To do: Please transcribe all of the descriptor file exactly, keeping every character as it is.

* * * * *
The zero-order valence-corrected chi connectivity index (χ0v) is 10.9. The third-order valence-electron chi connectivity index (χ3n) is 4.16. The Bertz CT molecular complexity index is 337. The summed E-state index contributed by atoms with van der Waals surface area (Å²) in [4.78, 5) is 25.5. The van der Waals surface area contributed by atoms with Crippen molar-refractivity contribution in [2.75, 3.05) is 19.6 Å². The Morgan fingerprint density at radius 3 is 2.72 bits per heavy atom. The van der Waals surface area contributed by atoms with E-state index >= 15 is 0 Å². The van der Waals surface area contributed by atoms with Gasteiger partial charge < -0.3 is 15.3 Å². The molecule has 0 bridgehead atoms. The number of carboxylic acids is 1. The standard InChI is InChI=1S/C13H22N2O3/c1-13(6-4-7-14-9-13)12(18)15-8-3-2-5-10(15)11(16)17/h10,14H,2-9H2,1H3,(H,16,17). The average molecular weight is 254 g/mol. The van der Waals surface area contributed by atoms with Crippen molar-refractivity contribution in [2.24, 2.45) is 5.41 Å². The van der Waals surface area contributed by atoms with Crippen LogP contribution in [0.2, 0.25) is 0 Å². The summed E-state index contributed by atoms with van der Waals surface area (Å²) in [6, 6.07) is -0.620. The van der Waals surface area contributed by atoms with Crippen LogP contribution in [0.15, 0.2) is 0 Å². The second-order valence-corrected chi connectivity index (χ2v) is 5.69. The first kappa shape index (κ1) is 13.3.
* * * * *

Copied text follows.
The zero-order valence-corrected chi connectivity index (χ0v) is 10.9. The third-order valence-electron chi connectivity index (χ3n) is 4.16. The Bertz CT molecular complexity index is 337. The summed E-state index contributed by atoms with van der Waals surface area (Å²) in [4.78, 5) is 25.5. The van der Waals surface area contributed by atoms with Crippen molar-refractivity contribution in [2.75, 3.05) is 19.6 Å². The Morgan fingerprint density at radius 3 is 2.72 bits per heavy atom. The van der Waals surface area contributed by atoms with E-state index >= 15 is 0 Å². The van der Waals surface area contributed by atoms with Gasteiger partial charge < -0.3 is 15.3 Å². The molecule has 0 bridgehead atoms. The number of carboxylic acids is 1. The standard InChI is InChI=1S/C13H22N2O3/c1-13(6-4-7-14-9-13)12(18)15-8-3-2-5-10(15)11(16)17/h10,14H,2-9H2,1H3,(H,16,17). The average molecular weight is 254 g/mol. The van der Waals surface area contributed by atoms with Crippen molar-refractivity contribution in [2.24, 2.45) is 5.41 Å². The van der Waals surface area contributed by atoms with Crippen LogP contribution in [0.2, 0.25) is 0 Å². The summed E-state index contributed by atoms with van der Waals surface area (Å²) in [6, 6.07) is -0.620. The van der Waals surface area contributed by atoms with Crippen LogP contribution in [0.15, 0.2) is 0 Å². The second-order valence-corrected chi connectivity index (χ2v) is 5.69. The first kappa shape index (κ1) is 13.3.